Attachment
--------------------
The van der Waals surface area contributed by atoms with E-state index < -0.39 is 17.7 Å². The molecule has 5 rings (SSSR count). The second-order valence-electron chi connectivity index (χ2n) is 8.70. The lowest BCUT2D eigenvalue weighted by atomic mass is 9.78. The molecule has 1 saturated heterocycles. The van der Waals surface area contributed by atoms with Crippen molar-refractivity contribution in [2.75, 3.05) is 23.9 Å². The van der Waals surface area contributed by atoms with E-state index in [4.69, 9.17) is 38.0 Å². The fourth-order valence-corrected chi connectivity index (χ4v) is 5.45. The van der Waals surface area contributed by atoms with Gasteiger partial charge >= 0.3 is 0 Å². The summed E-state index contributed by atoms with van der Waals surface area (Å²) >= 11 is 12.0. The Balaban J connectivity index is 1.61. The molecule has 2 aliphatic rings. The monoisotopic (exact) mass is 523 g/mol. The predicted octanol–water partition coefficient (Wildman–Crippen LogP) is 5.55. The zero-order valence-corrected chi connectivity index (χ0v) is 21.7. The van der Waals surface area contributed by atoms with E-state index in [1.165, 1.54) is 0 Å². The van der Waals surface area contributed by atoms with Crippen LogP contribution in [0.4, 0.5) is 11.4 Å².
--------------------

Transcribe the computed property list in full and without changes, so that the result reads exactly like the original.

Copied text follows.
The van der Waals surface area contributed by atoms with E-state index < -0.39 is 17.7 Å². The molecule has 5 rings (SSSR count). The second-order valence-electron chi connectivity index (χ2n) is 8.70. The lowest BCUT2D eigenvalue weighted by atomic mass is 9.78. The molecule has 1 saturated heterocycles. The van der Waals surface area contributed by atoms with Crippen molar-refractivity contribution in [2.75, 3.05) is 23.9 Å². The van der Waals surface area contributed by atoms with E-state index in [4.69, 9.17) is 38.0 Å². The fourth-order valence-corrected chi connectivity index (χ4v) is 5.45. The van der Waals surface area contributed by atoms with Gasteiger partial charge >= 0.3 is 0 Å². The summed E-state index contributed by atoms with van der Waals surface area (Å²) >= 11 is 12.0. The Balaban J connectivity index is 1.61. The molecule has 2 aliphatic rings. The monoisotopic (exact) mass is 523 g/mol. The predicted octanol–water partition coefficient (Wildman–Crippen LogP) is 5.55. The zero-order valence-corrected chi connectivity index (χ0v) is 21.7. The van der Waals surface area contributed by atoms with E-state index in [1.165, 1.54) is 0 Å². The van der Waals surface area contributed by atoms with Crippen LogP contribution in [0.4, 0.5) is 11.4 Å².